This is a memoir written by my mother, Ellen Wilson, 1986. It describes life in Lasswade, a village in Scotland, south of Edinburgh, where she was born during the First World War. She left the village to serve in the Second World War. In the 1950s she and her husband Jim lived in the nearby town of Bonnyrigg. My brother Willie and I went to the same village school and knew many of the places and people mentioned.
By Ellen E Wilson
When one has reached and passed the half—century in one’s life-span it is time to remember and while memory is still clear, to put down on paper a record of the old days – the time of one’s youth. So, let me take you on a tour of Lasswade as I knew the village when I was a child in the 1920s and 1930s,
Today the village is but a pale ghost of what it was then – a bustling community full of little houses and shops and peopled by many families’ busy, happy and contented folk. The main place of employment was Mr Todd’s St Leonards Paper Mill whose lum (chimney) towered over the village though a few men folk worked as miners at Loanhead pit.
The people were not rich in money terms but they were rich in friendship and in being part of a community that cared about the place where they lived and their neighbours. When there was a crisis or calamity there was always a hand stretched out to help, and if there was reason for celebration then the whole village rejoiced together.
Let us begin our journey near the foot of the Wee Brae. In Bras Cottage (underneath the Wee Brae Hall) lived Henry Young and his family. He was the Beadle of the United Free Church at the foot of the brae. Later it was known as Strathesk Church and now is Lasswade Parish Church.
Opposite the church were the business premises of Alexander Lothian & Sons Painters and Decorators which my grandfather had established in 1884; I was born in the house above the shop. Then at the corner of Eldin Place was the grocers shop belonging to Mr Andrew Scott who had taken it over after the death of Jim McKay. Grocery deliveries in Mr McKay’s day were made by pony and trap.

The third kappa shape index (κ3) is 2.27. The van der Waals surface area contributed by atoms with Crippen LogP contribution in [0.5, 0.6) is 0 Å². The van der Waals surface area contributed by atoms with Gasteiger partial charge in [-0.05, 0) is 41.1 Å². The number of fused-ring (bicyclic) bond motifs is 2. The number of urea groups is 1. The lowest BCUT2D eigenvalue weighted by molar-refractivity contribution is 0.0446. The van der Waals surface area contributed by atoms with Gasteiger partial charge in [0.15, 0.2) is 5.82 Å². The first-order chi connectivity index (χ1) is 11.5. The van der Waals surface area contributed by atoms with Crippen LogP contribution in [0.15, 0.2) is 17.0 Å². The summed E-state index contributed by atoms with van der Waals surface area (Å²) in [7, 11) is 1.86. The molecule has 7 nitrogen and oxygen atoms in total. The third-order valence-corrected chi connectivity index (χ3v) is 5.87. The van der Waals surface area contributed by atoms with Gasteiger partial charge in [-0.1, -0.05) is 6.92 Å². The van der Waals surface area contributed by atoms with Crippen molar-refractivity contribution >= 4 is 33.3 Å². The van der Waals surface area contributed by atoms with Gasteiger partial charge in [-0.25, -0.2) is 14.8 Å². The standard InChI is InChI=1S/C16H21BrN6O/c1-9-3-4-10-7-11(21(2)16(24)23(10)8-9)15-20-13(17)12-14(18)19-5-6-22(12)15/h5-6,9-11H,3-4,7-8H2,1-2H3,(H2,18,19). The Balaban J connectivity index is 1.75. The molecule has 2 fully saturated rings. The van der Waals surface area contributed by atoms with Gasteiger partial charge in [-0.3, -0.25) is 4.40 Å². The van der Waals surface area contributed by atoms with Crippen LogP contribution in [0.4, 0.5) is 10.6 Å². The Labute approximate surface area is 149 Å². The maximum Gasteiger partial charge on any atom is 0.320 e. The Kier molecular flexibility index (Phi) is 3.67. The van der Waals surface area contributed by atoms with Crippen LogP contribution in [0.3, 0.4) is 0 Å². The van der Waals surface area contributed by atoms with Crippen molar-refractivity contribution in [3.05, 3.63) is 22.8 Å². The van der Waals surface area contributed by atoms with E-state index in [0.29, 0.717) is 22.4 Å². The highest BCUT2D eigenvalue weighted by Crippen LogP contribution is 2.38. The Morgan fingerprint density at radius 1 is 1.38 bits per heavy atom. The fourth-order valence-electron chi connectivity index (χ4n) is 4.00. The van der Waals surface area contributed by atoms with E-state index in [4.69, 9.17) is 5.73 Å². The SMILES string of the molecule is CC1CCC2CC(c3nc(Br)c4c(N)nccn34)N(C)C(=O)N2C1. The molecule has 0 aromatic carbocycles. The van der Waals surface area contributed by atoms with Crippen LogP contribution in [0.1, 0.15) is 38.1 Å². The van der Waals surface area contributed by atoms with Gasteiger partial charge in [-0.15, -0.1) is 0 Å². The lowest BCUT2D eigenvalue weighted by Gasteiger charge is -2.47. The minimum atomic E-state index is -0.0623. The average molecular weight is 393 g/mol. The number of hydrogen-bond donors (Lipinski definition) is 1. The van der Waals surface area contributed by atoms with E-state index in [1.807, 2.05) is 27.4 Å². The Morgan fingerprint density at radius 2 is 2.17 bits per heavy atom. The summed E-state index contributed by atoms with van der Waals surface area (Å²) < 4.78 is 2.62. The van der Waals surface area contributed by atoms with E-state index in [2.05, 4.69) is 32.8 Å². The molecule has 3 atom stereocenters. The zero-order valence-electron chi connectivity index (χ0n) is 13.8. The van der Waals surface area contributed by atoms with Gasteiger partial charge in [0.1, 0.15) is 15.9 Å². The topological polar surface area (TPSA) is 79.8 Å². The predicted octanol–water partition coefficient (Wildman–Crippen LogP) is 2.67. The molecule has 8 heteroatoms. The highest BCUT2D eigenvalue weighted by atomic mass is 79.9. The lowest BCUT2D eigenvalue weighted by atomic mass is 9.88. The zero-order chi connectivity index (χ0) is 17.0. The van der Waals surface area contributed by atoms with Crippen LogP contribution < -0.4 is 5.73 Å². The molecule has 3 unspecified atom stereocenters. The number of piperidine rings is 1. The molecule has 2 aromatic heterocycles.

Along from Mr Scott’s shop lived Mr Gray the tailor (where Esk Valley Camera Club now meets). The remainder of Eldin Place provided housing for several families – the McLeans, the Kirks, the Browns, the Campbell’s and others. Over the road at the top of the Steps was the Post Office and general store in the capable hands of Mr Billy Stewart and his wife. Mr Stewart served a term as Provost of Lasswade,
Next door to the Post Office (where the electric sub-station now stands) was the workshop of David Reid, carpenter, cabinet maker and funeral undertaker. He was my grandfathers close friend.
At the corner of Elm Row was the garage managed by Mr Baird and his son Joe (to be followed later by Mr David Burns and family). Across the road was the red sandstone building of the Parochial Board where the Parish Registrar, Mr James Robb recorded the local Births, Deaths and Marriages. In the days before the Welfare State needy people went there for Parish Relief. Mr Robb was succeeded by Mr William Sked.
The Elm Row was full of little houses occupied mainly by workers at the paper mill or miners from the local pits. In a cottage in the middle of Elm Row lived Mrs MacIntosh, a kindly sweet faced white haired lady. She was the village midwife, well thought of by our three doctors Dr Robertson, Dr Chas Somerville and Dr John Young. Her presence was invaluable at the birth of a baby or when someone was suddenly struck down by serious illness or death.